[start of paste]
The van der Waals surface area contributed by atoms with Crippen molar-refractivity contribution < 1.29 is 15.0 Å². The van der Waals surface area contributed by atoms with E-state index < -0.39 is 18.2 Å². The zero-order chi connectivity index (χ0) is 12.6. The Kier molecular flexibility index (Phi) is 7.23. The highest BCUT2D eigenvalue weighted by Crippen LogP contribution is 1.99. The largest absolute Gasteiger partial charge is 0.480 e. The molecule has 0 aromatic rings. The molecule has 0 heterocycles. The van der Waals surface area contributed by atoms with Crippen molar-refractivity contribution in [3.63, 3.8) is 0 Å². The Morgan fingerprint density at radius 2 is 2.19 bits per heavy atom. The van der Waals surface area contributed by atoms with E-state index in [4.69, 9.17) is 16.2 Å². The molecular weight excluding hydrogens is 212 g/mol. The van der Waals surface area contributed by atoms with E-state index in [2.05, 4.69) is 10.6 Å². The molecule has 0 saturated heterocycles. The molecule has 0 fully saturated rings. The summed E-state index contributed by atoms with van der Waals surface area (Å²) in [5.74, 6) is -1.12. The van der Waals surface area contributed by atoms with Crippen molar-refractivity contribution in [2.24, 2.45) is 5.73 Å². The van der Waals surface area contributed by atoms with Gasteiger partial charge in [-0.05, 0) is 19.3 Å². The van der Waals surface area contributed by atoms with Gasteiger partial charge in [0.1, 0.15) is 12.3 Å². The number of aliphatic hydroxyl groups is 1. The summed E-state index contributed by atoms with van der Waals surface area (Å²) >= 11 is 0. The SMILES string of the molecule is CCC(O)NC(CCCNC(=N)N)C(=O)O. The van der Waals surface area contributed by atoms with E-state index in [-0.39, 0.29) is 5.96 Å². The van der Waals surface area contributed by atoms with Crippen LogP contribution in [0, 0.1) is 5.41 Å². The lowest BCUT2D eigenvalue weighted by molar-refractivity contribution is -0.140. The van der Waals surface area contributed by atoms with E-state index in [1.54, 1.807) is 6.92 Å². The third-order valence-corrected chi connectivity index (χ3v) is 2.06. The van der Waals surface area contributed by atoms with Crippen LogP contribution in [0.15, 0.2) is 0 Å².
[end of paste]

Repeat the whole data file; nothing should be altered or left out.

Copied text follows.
The van der Waals surface area contributed by atoms with Crippen molar-refractivity contribution < 1.29 is 15.0 Å². The van der Waals surface area contributed by atoms with E-state index < -0.39 is 18.2 Å². The zero-order chi connectivity index (χ0) is 12.6. The Kier molecular flexibility index (Phi) is 7.23. The highest BCUT2D eigenvalue weighted by Crippen LogP contribution is 1.99. The largest absolute Gasteiger partial charge is 0.480 e. The molecule has 0 aromatic rings. The molecule has 0 heterocycles. The van der Waals surface area contributed by atoms with Crippen molar-refractivity contribution in [3.63, 3.8) is 0 Å². The Morgan fingerprint density at radius 2 is 2.19 bits per heavy atom. The van der Waals surface area contributed by atoms with E-state index in [4.69, 9.17) is 16.2 Å². The molecular weight excluding hydrogens is 212 g/mol. The van der Waals surface area contributed by atoms with E-state index in [2.05, 4.69) is 10.6 Å². The molecule has 0 saturated heterocycles. The molecule has 0 fully saturated rings. The summed E-state index contributed by atoms with van der Waals surface area (Å²) in [5.74, 6) is -1.12. The van der Waals surface area contributed by atoms with Crippen molar-refractivity contribution in [2.24, 2.45) is 5.73 Å². The van der Waals surface area contributed by atoms with Gasteiger partial charge in [-0.05, 0) is 19.3 Å². The van der Waals surface area contributed by atoms with Gasteiger partial charge in [0.1, 0.15) is 12.3 Å². The number of aliphatic hydroxyl groups is 1. The summed E-state index contributed by atoms with van der Waals surface area (Å²) >= 11 is 0. The SMILES string of the molecule is CCC(O)NC(CCCNC(=N)N)C(=O)O. The van der Waals surface area contributed by atoms with E-state index in [-0.39, 0.29) is 5.96 Å². The van der Waals surface area contributed by atoms with Crippen LogP contribution in [0, 0.1) is 5.41 Å². The lowest BCUT2D eigenvalue weighted by molar-refractivity contribution is -0.140. The van der Waals surface area contributed by atoms with E-state index in [1.54, 1.807) is 6.92 Å². The third-order valence-corrected chi connectivity index (χ3v) is 2.06. The van der Waals surface area contributed by atoms with Crippen LogP contribution in [0.15, 0.2) is 0 Å².